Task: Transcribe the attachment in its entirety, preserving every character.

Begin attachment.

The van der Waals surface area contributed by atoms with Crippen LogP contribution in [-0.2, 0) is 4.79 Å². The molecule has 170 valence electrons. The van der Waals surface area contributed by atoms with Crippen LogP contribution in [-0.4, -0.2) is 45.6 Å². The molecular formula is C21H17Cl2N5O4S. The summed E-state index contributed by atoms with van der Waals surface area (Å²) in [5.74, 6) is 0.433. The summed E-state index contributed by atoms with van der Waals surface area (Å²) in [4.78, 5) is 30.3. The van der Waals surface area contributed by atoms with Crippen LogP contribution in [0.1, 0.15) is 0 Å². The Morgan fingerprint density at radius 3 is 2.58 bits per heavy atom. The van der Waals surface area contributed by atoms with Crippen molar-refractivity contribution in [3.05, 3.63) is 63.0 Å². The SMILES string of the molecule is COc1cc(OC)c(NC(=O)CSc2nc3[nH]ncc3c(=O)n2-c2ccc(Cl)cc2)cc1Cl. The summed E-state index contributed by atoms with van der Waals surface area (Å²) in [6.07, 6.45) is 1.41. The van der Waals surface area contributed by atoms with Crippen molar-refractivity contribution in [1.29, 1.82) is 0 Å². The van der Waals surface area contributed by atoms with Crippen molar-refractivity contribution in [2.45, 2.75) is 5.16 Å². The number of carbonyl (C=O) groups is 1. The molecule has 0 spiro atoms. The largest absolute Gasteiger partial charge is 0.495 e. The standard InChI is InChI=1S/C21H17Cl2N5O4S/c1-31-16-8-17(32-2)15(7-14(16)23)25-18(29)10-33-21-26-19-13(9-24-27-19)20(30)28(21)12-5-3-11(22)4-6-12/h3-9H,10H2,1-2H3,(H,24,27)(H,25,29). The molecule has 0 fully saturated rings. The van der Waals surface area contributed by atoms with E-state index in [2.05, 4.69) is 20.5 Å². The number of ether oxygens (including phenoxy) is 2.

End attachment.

The van der Waals surface area contributed by atoms with Crippen LogP contribution in [-0.2, 0) is 4.79 Å². The molecule has 170 valence electrons. The van der Waals surface area contributed by atoms with Crippen LogP contribution in [-0.4, -0.2) is 45.6 Å². The molecular formula is C21H17Cl2N5O4S. The summed E-state index contributed by atoms with van der Waals surface area (Å²) in [5.74, 6) is 0.433. The summed E-state index contributed by atoms with van der Waals surface area (Å²) in [4.78, 5) is 30.3. The van der Waals surface area contributed by atoms with Crippen LogP contribution in [0.1, 0.15) is 0 Å². The Morgan fingerprint density at radius 3 is 2.58 bits per heavy atom. The van der Waals surface area contributed by atoms with Crippen molar-refractivity contribution in [3.05, 3.63) is 63.0 Å². The SMILES string of the molecule is COc1cc(OC)c(NC(=O)CSc2nc3[nH]ncc3c(=O)n2-c2ccc(Cl)cc2)cc1Cl. The summed E-state index contributed by atoms with van der Waals surface area (Å²) in [6.07, 6.45) is 1.41. The van der Waals surface area contributed by atoms with Crippen molar-refractivity contribution in [1.29, 1.82) is 0 Å². The van der Waals surface area contributed by atoms with Crippen molar-refractivity contribution in [2.45, 2.75) is 5.16 Å². The number of carbonyl (C=O) groups is 1. The molecule has 0 spiro atoms. The largest absolute Gasteiger partial charge is 0.495 e. The standard InChI is InChI=1S/C21H17Cl2N5O4S/c1-31-16-8-17(32-2)15(7-14(16)23)25-18(29)10-33-21-26-19-13(9-24-27-19)20(30)28(21)12-5-3-11(22)4-6-12/h3-9H,10H2,1-2H3,(H,24,27)(H,25,29). The molecule has 0 fully saturated rings. The van der Waals surface area contributed by atoms with E-state index in [2.05, 4.69) is 20.5 Å². The number of ether oxygens (including phenoxy) is 2.